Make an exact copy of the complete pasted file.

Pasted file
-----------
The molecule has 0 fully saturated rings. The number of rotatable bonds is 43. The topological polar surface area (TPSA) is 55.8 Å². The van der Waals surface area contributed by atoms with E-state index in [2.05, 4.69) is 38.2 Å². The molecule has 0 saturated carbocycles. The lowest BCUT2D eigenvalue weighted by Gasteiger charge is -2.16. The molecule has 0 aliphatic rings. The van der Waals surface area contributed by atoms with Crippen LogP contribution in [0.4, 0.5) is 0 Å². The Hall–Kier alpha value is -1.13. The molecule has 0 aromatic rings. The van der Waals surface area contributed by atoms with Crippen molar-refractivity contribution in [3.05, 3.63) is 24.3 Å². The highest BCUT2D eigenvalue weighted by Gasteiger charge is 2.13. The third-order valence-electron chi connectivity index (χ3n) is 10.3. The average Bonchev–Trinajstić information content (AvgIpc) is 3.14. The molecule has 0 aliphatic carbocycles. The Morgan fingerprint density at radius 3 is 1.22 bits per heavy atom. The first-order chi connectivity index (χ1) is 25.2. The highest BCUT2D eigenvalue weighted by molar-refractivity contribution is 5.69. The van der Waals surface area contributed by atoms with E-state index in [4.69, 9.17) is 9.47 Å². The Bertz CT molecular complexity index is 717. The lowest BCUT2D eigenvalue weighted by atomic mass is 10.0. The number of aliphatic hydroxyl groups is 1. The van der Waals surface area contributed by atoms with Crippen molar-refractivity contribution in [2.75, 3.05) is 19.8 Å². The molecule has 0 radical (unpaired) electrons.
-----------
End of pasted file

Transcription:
The molecule has 0 fully saturated rings. The number of rotatable bonds is 43. The topological polar surface area (TPSA) is 55.8 Å². The van der Waals surface area contributed by atoms with E-state index in [2.05, 4.69) is 38.2 Å². The molecule has 0 saturated carbocycles. The lowest BCUT2D eigenvalue weighted by Gasteiger charge is -2.16. The molecule has 0 aliphatic rings. The van der Waals surface area contributed by atoms with Crippen LogP contribution in [0.4, 0.5) is 0 Å². The Hall–Kier alpha value is -1.13. The molecule has 0 aromatic rings. The van der Waals surface area contributed by atoms with Crippen molar-refractivity contribution in [3.05, 3.63) is 24.3 Å². The highest BCUT2D eigenvalue weighted by Gasteiger charge is 2.13. The third-order valence-electron chi connectivity index (χ3n) is 10.3. The average Bonchev–Trinajstić information content (AvgIpc) is 3.14. The molecule has 0 aliphatic carbocycles. The Morgan fingerprint density at radius 3 is 1.22 bits per heavy atom. The first-order chi connectivity index (χ1) is 25.2. The highest BCUT2D eigenvalue weighted by molar-refractivity contribution is 5.69. The van der Waals surface area contributed by atoms with E-state index in [4.69, 9.17) is 9.47 Å². The Bertz CT molecular complexity index is 717. The lowest BCUT2D eigenvalue weighted by atomic mass is 10.0. The number of aliphatic hydroxyl groups is 1. The van der Waals surface area contributed by atoms with Crippen molar-refractivity contribution in [2.75, 3.05) is 19.8 Å². The molecule has 0 radical (unpaired) electrons.